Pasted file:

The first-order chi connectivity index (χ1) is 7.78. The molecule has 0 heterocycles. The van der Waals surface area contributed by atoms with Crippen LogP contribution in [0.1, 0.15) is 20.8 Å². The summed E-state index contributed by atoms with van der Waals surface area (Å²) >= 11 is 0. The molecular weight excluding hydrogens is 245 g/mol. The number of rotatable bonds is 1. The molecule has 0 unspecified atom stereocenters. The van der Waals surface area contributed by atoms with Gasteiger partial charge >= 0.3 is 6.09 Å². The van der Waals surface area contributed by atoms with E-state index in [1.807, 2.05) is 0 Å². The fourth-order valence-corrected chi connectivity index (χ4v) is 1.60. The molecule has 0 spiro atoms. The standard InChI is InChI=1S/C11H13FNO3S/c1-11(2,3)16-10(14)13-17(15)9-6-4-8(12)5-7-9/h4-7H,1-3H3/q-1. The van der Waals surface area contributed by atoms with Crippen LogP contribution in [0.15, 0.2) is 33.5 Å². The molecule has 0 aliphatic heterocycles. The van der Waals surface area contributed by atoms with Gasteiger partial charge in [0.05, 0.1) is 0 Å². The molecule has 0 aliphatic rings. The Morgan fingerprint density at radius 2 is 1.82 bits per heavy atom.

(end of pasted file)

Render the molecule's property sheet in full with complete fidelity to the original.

The first-order chi connectivity index (χ1) is 7.78. The molecule has 0 heterocycles. The van der Waals surface area contributed by atoms with Crippen LogP contribution in [0.1, 0.15) is 20.8 Å². The summed E-state index contributed by atoms with van der Waals surface area (Å²) >= 11 is 0. The molecular weight excluding hydrogens is 245 g/mol. The number of rotatable bonds is 1. The molecule has 0 unspecified atom stereocenters. The van der Waals surface area contributed by atoms with Gasteiger partial charge >= 0.3 is 6.09 Å². The van der Waals surface area contributed by atoms with E-state index in [1.807, 2.05) is 0 Å². The fourth-order valence-corrected chi connectivity index (χ4v) is 1.60. The molecule has 0 spiro atoms. The standard InChI is InChI=1S/C11H13FNO3S/c1-11(2,3)16-10(14)13-17(15)9-6-4-8(12)5-7-9/h4-7H,1-3H3/q-1. The van der Waals surface area contributed by atoms with Crippen LogP contribution in [0.15, 0.2) is 33.5 Å². The molecule has 0 aliphatic heterocycles. The van der Waals surface area contributed by atoms with Gasteiger partial charge in [0.05, 0.1) is 0 Å². The molecule has 0 aliphatic rings. The Morgan fingerprint density at radius 2 is 1.82 bits per heavy atom.